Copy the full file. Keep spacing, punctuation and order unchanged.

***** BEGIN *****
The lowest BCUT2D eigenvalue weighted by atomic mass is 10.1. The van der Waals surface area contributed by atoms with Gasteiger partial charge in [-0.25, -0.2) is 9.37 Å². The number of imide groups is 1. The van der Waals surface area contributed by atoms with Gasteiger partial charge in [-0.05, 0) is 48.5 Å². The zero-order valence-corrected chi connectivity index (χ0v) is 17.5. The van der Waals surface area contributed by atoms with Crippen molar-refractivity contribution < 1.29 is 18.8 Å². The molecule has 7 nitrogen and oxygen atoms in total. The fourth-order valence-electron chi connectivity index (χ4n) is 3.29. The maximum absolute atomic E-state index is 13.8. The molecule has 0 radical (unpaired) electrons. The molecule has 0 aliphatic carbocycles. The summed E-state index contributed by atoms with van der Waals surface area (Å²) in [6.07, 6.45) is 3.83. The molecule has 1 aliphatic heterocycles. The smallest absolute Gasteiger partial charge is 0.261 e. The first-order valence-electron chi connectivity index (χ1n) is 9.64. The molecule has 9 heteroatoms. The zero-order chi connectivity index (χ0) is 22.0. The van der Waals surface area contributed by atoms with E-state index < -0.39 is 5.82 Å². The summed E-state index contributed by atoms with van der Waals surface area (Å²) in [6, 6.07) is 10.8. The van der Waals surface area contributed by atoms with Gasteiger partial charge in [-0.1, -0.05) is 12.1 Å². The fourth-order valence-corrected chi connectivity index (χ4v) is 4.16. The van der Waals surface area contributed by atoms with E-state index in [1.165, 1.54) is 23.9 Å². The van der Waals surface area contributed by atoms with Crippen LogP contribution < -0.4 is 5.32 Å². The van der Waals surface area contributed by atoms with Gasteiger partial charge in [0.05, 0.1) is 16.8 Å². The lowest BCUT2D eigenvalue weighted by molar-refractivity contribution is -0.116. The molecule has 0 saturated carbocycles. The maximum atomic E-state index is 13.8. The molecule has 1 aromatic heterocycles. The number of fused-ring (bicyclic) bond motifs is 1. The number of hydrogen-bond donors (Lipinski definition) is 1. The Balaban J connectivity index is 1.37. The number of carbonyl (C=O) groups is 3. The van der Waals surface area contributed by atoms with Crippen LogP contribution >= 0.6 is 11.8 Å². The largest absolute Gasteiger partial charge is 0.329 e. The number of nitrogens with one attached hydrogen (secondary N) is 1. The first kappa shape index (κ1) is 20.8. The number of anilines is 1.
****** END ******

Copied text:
The lowest BCUT2D eigenvalue weighted by atomic mass is 10.1. The van der Waals surface area contributed by atoms with Gasteiger partial charge in [-0.25, -0.2) is 9.37 Å². The number of imide groups is 1. The van der Waals surface area contributed by atoms with Gasteiger partial charge in [-0.05, 0) is 48.5 Å². The zero-order valence-corrected chi connectivity index (χ0v) is 17.5. The van der Waals surface area contributed by atoms with Crippen molar-refractivity contribution < 1.29 is 18.8 Å². The molecule has 7 nitrogen and oxygen atoms in total. The fourth-order valence-electron chi connectivity index (χ4n) is 3.29. The maximum absolute atomic E-state index is 13.8. The molecule has 0 radical (unpaired) electrons. The molecule has 0 aliphatic carbocycles. The summed E-state index contributed by atoms with van der Waals surface area (Å²) in [6.07, 6.45) is 3.83. The molecule has 1 aliphatic heterocycles. The smallest absolute Gasteiger partial charge is 0.261 e. The first-order valence-electron chi connectivity index (χ1n) is 9.64. The molecule has 9 heteroatoms. The zero-order chi connectivity index (χ0) is 22.0. The van der Waals surface area contributed by atoms with E-state index < -0.39 is 5.82 Å². The summed E-state index contributed by atoms with van der Waals surface area (Å²) in [6, 6.07) is 10.8. The van der Waals surface area contributed by atoms with Gasteiger partial charge in [-0.1, -0.05) is 12.1 Å². The fourth-order valence-corrected chi connectivity index (χ4v) is 4.16. The van der Waals surface area contributed by atoms with E-state index in [1.165, 1.54) is 23.9 Å². The van der Waals surface area contributed by atoms with Crippen LogP contribution < -0.4 is 5.32 Å². The van der Waals surface area contributed by atoms with Gasteiger partial charge in [0.05, 0.1) is 16.8 Å². The lowest BCUT2D eigenvalue weighted by molar-refractivity contribution is -0.116. The molecule has 0 saturated carbocycles. The maximum atomic E-state index is 13.8. The molecule has 1 aromatic heterocycles. The number of fused-ring (bicyclic) bond motifs is 1. The number of hydrogen-bond donors (Lipinski definition) is 1. The Balaban J connectivity index is 1.37. The number of carbonyl (C=O) groups is 3. The van der Waals surface area contributed by atoms with Crippen LogP contribution >= 0.6 is 11.8 Å². The largest absolute Gasteiger partial charge is 0.329 e. The number of nitrogens with one attached hydrogen (secondary N) is 1. The first kappa shape index (κ1) is 20.8. The number of anilines is 1.